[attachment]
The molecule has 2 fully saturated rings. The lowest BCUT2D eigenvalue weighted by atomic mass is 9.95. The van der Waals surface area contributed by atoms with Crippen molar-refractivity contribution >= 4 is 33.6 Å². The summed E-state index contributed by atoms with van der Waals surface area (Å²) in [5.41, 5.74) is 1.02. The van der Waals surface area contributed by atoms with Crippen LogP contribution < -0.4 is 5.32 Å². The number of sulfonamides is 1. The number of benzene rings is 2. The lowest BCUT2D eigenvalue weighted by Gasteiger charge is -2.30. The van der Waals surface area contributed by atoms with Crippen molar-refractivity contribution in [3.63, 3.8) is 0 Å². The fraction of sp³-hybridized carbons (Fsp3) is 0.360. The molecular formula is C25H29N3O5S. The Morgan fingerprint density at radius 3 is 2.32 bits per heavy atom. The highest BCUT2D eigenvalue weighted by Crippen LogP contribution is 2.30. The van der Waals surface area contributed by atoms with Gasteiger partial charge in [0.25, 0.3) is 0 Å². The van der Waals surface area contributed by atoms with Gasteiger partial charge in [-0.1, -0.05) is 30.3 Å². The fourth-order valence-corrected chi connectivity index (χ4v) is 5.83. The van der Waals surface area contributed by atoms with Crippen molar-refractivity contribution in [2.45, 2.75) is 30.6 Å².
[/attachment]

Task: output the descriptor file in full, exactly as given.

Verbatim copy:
The molecule has 2 fully saturated rings. The lowest BCUT2D eigenvalue weighted by atomic mass is 9.95. The van der Waals surface area contributed by atoms with Crippen molar-refractivity contribution >= 4 is 33.6 Å². The summed E-state index contributed by atoms with van der Waals surface area (Å²) in [5.41, 5.74) is 1.02. The van der Waals surface area contributed by atoms with Crippen LogP contribution < -0.4 is 5.32 Å². The number of sulfonamides is 1. The number of benzene rings is 2. The lowest BCUT2D eigenvalue weighted by Gasteiger charge is -2.30. The van der Waals surface area contributed by atoms with Crippen molar-refractivity contribution in [3.63, 3.8) is 0 Å². The fraction of sp³-hybridized carbons (Fsp3) is 0.360. The molecular formula is C25H29N3O5S. The Morgan fingerprint density at radius 3 is 2.32 bits per heavy atom. The highest BCUT2D eigenvalue weighted by Crippen LogP contribution is 2.30. The van der Waals surface area contributed by atoms with Gasteiger partial charge in [0.25, 0.3) is 0 Å². The van der Waals surface area contributed by atoms with Gasteiger partial charge in [-0.1, -0.05) is 30.3 Å². The fourth-order valence-corrected chi connectivity index (χ4v) is 5.83. The van der Waals surface area contributed by atoms with Crippen molar-refractivity contribution in [2.45, 2.75) is 30.6 Å².